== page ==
If only the same could have been said of me. Like countless Paris expats, I fancied myself the antihero of my own romantic narrative, the great cathedral serving merely as a picturesque backdrop. And truth be told, I had become something of a snob when it came to open-air revelry in Paris, my tastes soon inclining toward church squares of more intimate dimensions: St.-Sulpice, say, or St.-Étienne-du-Mont. For all its grandeur, Notre-Dame was for greenhorns.

Maybe it still is, though the last time I paid a visit to the Île de la Cité, I didn’t see any buskers. The city has installed planters and barriers that seem designed to move tourists efficiently across the parvis and discourage the kind of aimless promenading that kept the francs flying into my guitar case all those years ago. I did, however, spot a few questionable-looking 20-somethings passing a bottle in the Square de l’Île de France, the triangular park that constitutes the cathedral’s backyard. The sight was reassuring: Fatuous youth would forever be drawn here, and Notre-Dame would forever accommodate them, as permanent as a mountain of granite. Funny how easily such certainties can be singed. DAVID McANINCH

A photograph of Notre-Dame, circa 1860s, by Édouard Baldus.CreditGetty Images

It always seemed to be there, as much fortress as cathedral, looming over the city. It was a wonderful sight, dominating its little island, reminding me, when I bothered to think about it, of Parisian complexity: tourist attraction, sacred edifice, Victor Hugo and Disney cartoons.

Even as tourists, my wife and I would sometimes have lunch on a Sunday at a little restaurant with a fireplace in sight of Notre-Dame de Paris, Our Lady of Paris. One evening we took a bateau mouche, passing by the cathedral’s extraordinary stones, its spire lit and imposing.

Once or twice we had dinner at La Tour d’Argent, the ancient and intermittently excellent restaurant, famous for its numbered pressed duck, but more cherished for its tables that faced the cathedral, lit up as only Paris can light up its monuments, sparking a feeling both personal and spectacular.

Notre-Dame was always the backdrop for a nice walk along the embankment to buy our cat pots of grass at a flower shop along the quay. But usually in a great rush to get somewhere — to work, to an appointment — the crowds surging around Notre-Dame were a nuisance, and one rarely looked up at the amazing bell towers and spire.

And, of course, I sometimes went inside Notre-Dame, if rarely, pushing through the tourists to get a sense of the sacral and the holy, to see the magnificent rose windows, to gauge the immense space, to contemplate what some believed to be the crown of thorns Jesus wore on the cross. And yes, even to light a candle, once, for my dead parents and sister.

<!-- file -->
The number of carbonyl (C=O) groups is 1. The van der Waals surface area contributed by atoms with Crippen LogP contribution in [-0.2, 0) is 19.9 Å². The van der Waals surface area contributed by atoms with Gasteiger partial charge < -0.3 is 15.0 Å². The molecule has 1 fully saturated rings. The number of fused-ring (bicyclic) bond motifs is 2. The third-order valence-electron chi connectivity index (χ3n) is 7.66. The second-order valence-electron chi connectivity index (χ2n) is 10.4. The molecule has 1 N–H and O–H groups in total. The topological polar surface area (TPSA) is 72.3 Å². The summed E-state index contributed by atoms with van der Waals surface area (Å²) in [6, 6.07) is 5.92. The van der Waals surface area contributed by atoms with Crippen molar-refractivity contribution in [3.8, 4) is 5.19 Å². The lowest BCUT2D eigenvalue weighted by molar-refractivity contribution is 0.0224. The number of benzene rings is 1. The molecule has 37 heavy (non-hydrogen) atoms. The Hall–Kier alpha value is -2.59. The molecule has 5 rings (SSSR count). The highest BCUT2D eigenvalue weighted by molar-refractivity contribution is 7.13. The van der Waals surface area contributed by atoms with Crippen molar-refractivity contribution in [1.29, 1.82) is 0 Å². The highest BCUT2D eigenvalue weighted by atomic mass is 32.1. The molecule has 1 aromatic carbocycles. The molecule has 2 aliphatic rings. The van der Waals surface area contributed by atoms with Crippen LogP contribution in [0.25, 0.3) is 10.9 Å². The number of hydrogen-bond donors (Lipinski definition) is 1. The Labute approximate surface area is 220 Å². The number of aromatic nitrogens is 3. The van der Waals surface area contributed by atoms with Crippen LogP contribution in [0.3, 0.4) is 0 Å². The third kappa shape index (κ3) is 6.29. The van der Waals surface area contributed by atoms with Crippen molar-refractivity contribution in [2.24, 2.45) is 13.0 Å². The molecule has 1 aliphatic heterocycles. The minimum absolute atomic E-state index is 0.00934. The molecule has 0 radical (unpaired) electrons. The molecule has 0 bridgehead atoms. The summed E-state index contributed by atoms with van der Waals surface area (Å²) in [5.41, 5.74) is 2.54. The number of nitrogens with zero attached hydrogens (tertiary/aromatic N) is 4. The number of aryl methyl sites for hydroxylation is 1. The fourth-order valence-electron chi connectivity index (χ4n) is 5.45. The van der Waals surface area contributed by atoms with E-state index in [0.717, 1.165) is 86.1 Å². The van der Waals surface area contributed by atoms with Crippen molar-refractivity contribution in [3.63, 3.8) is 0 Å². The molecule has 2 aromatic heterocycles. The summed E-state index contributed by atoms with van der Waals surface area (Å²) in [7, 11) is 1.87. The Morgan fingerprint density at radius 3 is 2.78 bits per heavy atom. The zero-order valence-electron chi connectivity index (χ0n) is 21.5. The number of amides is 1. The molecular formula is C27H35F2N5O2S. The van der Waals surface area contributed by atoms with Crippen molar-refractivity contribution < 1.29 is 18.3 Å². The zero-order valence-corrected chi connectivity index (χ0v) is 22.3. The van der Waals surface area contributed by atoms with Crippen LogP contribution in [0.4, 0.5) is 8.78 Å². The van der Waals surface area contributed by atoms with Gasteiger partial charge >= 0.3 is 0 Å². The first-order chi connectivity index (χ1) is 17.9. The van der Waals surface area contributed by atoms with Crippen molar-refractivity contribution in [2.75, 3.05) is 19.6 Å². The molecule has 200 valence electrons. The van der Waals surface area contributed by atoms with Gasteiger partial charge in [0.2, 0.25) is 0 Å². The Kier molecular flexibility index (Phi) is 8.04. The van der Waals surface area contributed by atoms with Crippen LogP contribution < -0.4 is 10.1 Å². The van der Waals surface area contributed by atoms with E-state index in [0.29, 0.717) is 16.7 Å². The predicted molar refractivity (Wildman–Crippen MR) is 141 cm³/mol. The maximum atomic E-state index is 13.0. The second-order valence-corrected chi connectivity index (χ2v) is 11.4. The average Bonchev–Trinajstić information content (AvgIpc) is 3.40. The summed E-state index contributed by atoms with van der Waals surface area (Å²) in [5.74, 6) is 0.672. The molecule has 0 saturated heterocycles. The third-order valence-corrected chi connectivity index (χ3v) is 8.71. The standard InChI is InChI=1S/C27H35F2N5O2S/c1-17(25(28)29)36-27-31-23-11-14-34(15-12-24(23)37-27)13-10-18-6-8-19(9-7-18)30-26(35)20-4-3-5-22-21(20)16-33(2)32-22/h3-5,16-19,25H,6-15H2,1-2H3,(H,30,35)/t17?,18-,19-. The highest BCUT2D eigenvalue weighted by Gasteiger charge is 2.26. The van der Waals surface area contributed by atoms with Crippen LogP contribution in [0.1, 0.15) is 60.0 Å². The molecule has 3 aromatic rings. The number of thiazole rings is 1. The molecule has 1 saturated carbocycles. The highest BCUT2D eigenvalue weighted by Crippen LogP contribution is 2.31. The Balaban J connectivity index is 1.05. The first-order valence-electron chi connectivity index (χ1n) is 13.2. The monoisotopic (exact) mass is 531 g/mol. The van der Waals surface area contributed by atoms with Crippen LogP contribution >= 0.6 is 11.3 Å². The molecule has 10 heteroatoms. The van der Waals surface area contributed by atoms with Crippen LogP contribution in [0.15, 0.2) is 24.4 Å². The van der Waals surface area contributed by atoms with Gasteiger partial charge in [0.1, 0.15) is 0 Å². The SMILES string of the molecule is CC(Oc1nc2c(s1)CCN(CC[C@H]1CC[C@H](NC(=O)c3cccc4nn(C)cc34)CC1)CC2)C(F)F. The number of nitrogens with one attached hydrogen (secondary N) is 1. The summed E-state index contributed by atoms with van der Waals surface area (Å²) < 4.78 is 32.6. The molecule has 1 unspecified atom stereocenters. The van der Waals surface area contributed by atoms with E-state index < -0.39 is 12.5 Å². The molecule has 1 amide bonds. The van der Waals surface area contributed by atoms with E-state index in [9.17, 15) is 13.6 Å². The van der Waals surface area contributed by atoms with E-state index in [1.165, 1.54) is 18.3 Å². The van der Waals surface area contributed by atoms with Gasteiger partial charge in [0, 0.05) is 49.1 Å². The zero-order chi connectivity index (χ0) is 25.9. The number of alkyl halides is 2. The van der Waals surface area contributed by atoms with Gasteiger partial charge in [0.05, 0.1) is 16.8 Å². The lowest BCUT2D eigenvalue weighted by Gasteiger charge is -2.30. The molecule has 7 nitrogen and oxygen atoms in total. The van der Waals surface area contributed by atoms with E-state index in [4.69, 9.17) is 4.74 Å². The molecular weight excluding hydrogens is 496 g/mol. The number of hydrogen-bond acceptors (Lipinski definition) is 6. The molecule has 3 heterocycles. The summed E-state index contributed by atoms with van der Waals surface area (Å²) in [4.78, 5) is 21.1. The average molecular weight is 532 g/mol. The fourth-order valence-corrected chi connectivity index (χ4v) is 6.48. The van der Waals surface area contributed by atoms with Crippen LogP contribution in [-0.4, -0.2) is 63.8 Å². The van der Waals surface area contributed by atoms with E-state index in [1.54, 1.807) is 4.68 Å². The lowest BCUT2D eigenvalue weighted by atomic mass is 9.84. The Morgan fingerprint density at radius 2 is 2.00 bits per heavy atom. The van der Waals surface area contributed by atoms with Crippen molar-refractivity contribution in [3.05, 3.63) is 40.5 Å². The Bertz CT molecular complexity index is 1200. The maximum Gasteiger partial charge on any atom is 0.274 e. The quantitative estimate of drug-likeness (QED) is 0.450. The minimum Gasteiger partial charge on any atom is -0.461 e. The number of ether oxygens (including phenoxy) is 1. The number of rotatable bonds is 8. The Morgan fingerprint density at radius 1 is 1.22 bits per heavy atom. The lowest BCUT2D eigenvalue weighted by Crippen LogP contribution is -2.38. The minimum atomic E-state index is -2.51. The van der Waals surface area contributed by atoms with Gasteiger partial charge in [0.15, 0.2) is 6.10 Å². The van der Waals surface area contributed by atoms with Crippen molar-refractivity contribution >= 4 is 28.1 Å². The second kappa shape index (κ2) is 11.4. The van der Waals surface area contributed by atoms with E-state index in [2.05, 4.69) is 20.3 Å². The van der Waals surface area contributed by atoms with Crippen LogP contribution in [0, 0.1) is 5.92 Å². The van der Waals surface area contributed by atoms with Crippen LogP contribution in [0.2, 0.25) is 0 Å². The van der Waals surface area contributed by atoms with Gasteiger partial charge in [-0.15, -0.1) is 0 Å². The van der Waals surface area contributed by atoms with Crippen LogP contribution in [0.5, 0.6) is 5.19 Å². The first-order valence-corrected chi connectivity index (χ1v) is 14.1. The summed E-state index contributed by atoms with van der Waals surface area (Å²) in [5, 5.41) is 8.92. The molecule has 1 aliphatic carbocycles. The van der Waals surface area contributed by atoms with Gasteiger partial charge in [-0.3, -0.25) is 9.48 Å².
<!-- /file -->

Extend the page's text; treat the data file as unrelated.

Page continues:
When we lived in Paris, Notre-Dame was the backdrop for some of the necessary nonsense of everyday life. It sits across from the Préfecture de Police de Paris — imposing in its own way — where we regularly went, mounds of documents in hand, to get our cartes de séjour, which let us Americans live and work in Paris. The experience was never pleasant, exactly, trying to be perfect for bored police officers. My wife was especially good at disarming them, usually by noticing the photo of a pet to comment upon.

But it was uplifting, even in the rain, to emerge from the profane to see the cathedral, the promise of another Paris, closer to the heart. STEVEN ERLANGER

[Read Steven Erlanger’s reflections on living in Paris.]

Depending on where you live and what you believe, a church can become a mirror of your own life. Such holy places suggest the serenity of eternity, which can help you find or repair a sense of perspective when you feel damaged or chaotic or sad.

In Paris, there’s a hard wooden bench on the banks of the Seine below the Quai de la Tournelle in the Latin Quarter on the Left Bank that offers a perfect view of the backside of Notre-Dame, my preferred angle, because the elegant genius of the flying buttresses has offered me a recurring visual lesson in the power of fortitude for the 33 years I’ve lived in Paris. I’ve returned here regularly in moments of confusion and sadness. First, because the sweet smell of the dark green waters of the Seine as I descend the stone staircase to the waterside reminds me of the delicious fecundity of France, but also — and perhaps most of all — because the beauty and history of the cathedral on the other side of the river puts my problems in perspective by inducing humility.